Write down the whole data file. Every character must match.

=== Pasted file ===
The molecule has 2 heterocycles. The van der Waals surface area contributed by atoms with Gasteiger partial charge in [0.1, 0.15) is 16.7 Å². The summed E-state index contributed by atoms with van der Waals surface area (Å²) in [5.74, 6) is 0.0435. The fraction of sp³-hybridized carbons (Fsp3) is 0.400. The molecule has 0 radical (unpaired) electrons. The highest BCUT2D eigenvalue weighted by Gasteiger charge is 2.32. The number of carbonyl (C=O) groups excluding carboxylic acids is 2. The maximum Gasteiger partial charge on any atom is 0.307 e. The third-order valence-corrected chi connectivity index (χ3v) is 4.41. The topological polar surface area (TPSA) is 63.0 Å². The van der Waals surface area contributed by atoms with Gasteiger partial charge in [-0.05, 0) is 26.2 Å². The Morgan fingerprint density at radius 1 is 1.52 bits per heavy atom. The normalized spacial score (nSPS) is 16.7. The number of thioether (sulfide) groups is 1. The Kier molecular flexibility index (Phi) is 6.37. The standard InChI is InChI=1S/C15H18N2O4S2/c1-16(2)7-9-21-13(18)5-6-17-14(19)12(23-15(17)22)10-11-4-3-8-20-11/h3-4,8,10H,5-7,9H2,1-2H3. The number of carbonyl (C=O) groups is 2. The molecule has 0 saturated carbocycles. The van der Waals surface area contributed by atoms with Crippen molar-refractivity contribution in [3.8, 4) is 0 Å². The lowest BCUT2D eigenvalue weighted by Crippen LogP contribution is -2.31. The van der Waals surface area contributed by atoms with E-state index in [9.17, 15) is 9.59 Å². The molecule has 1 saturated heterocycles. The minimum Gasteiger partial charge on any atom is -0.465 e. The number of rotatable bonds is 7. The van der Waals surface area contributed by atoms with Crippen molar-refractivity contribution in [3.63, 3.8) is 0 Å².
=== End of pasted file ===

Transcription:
The molecule has 2 heterocycles. The van der Waals surface area contributed by atoms with Gasteiger partial charge in [0.1, 0.15) is 16.7 Å². The summed E-state index contributed by atoms with van der Waals surface area (Å²) in [5.74, 6) is 0.0435. The fraction of sp³-hybridized carbons (Fsp3) is 0.400. The molecule has 0 radical (unpaired) electrons. The highest BCUT2D eigenvalue weighted by Gasteiger charge is 2.32. The number of carbonyl (C=O) groups excluding carboxylic acids is 2. The maximum Gasteiger partial charge on any atom is 0.307 e. The third-order valence-corrected chi connectivity index (χ3v) is 4.41. The topological polar surface area (TPSA) is 63.0 Å². The van der Waals surface area contributed by atoms with Gasteiger partial charge in [-0.05, 0) is 26.2 Å². The Morgan fingerprint density at radius 1 is 1.52 bits per heavy atom. The normalized spacial score (nSPS) is 16.7. The number of thioether (sulfide) groups is 1. The Kier molecular flexibility index (Phi) is 6.37. The standard InChI is InChI=1S/C15H18N2O4S2/c1-16(2)7-9-21-13(18)5-6-17-14(19)12(23-15(17)22)10-11-4-3-8-20-11/h3-4,8,10H,5-7,9H2,1-2H3. The number of carbonyl (C=O) groups is 2. The molecule has 0 saturated carbocycles. The van der Waals surface area contributed by atoms with Crippen molar-refractivity contribution in [3.8, 4) is 0 Å². The lowest BCUT2D eigenvalue weighted by Crippen LogP contribution is -2.31. The van der Waals surface area contributed by atoms with E-state index in [9.17, 15) is 9.59 Å². The molecule has 1 saturated heterocycles. The minimum Gasteiger partial charge on any atom is -0.465 e. The number of rotatable bonds is 7. The van der Waals surface area contributed by atoms with Crippen molar-refractivity contribution in [3.63, 3.8) is 0 Å².